Another thing to add. When I was testing this out the other day, I fired up ubuntu Dapper64 to see if it had the same problem. I checked out the device manager, and the 2 400GB drives were being recognized as being on the nvidia sata controller, while the Raptor was being recognized as being on a genereric "SCSI Host Adapter" Maybe lib_ata is recognizing the raptor as a "real" SCSI drive?
I suppose as long as I can use all my hd space i don't care what the drive is recognized as, but would like to fix this as opposed to applying bandaids.
Not the faintest clue about that, honestly. But like I said, I never really fixed the problem; I just added a layer of indirection by using volume labels or UUIDs. Now the driver can flip out all it wants and as long as my drives actually exist, I don't care.
I would expect ReiserFS to support either labels or UUIDs, if not both. I don't think you really need LILO to support label booting at all... the string "root=LABEL=root" in my config gets blindly passed to init, AFAIK, so GRUB never actually analyzes it or does anything with it. I would expect LILO to do the same.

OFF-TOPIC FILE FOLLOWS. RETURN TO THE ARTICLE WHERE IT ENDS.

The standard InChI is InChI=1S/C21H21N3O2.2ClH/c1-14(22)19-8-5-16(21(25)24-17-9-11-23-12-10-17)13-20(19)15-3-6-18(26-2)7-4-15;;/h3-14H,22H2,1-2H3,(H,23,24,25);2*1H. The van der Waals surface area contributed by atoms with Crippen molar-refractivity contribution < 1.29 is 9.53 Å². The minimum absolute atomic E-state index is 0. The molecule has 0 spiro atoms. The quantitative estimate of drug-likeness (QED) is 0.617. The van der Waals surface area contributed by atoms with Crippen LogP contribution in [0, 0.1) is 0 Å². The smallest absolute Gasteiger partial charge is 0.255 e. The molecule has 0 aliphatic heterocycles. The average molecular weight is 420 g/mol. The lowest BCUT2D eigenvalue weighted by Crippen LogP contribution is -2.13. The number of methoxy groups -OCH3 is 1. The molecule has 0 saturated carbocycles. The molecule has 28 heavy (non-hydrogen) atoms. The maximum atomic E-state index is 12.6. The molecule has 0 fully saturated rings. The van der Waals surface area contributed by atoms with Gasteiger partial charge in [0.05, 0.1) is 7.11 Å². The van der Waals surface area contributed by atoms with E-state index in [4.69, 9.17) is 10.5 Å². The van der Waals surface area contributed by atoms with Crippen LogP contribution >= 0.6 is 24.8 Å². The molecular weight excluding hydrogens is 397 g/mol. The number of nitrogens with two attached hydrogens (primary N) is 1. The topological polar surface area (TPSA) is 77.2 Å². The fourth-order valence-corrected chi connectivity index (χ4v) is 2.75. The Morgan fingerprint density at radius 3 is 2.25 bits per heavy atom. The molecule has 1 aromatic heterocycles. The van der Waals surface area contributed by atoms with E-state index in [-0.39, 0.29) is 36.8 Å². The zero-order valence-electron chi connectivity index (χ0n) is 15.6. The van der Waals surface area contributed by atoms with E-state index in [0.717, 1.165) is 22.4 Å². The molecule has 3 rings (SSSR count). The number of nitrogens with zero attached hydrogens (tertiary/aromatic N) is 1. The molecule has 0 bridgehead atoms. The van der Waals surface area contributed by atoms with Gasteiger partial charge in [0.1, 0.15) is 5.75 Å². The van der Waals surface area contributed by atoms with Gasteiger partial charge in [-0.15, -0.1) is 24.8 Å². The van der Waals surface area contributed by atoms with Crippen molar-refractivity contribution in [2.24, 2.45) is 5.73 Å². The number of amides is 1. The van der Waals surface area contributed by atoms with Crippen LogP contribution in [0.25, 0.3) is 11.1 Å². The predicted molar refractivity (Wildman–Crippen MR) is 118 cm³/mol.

You might also use udev to persistenly assign the device nodes as you want them. Of course, you can rename them too. Thus, instead of /dev/sda1, /dev/sdb3, etc, you can use /dev/home, /dev/var, and so on.
I don't think you really need LILO to support label booting at all... the string "root=LABEL=root" in my config gets blindly passed to init, AFAIK, so GRUB never actually analyzes it or does anything with it. I would expect LILO to do the same.
This is indeed the case. LILO knows nothing about dirves, the sectors to load are hard-coded into second stage loader (that's what running /sbin/lilo does). Grub also is only interested in it's own device naming scheme. Command line options are passed blindly on, as you say. Neither of them care one jot what names/devices the kernel uses.
I thought about using udev, but the issue is lower level than that. The drive misnaming happens before udev is known about. It has to be something with lib_ata or how my drive is telling lib_ata to handle it. I've had to work so I haven't been able to futz with this anymore. I hope to work on it more tomorrow.